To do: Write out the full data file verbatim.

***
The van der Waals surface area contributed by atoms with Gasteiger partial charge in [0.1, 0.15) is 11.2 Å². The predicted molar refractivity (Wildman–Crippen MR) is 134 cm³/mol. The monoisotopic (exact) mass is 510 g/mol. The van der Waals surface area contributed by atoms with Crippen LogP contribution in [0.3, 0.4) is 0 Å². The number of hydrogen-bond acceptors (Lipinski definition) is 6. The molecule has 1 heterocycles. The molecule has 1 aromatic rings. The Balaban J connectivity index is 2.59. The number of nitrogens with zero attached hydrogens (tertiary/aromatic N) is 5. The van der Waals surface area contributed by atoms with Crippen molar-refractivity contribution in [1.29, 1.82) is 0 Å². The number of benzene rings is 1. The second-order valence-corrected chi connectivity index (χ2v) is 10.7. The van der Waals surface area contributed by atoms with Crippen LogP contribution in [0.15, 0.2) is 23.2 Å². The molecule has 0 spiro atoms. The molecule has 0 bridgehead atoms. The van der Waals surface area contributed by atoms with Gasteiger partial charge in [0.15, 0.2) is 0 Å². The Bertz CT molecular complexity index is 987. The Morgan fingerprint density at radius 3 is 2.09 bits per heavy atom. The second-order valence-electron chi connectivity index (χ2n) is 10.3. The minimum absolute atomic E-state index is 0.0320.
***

The van der Waals surface area contributed by atoms with Gasteiger partial charge in [0.1, 0.15) is 11.2 Å². The predicted molar refractivity (Wildman–Crippen MR) is 134 cm³/mol. The monoisotopic (exact) mass is 510 g/mol. The van der Waals surface area contributed by atoms with Crippen LogP contribution in [0.3, 0.4) is 0 Å². The number of hydrogen-bond acceptors (Lipinski definition) is 6. The molecule has 1 heterocycles. The molecule has 1 aromatic rings. The Balaban J connectivity index is 2.59. The number of nitrogens with zero attached hydrogens (tertiary/aromatic N) is 5. The van der Waals surface area contributed by atoms with Crippen molar-refractivity contribution in [1.29, 1.82) is 0 Å². The number of benzene rings is 1. The second-order valence-corrected chi connectivity index (χ2v) is 10.7. The van der Waals surface area contributed by atoms with Crippen LogP contribution in [0.15, 0.2) is 23.2 Å². The molecule has 0 spiro atoms. The molecule has 0 bridgehead atoms. The van der Waals surface area contributed by atoms with Gasteiger partial charge in [0.15, 0.2) is 0 Å². The Bertz CT molecular complexity index is 987. The Morgan fingerprint density at radius 3 is 2.09 bits per heavy atom. The second-order valence-electron chi connectivity index (χ2n) is 10.3. The minimum absolute atomic E-state index is 0.0320.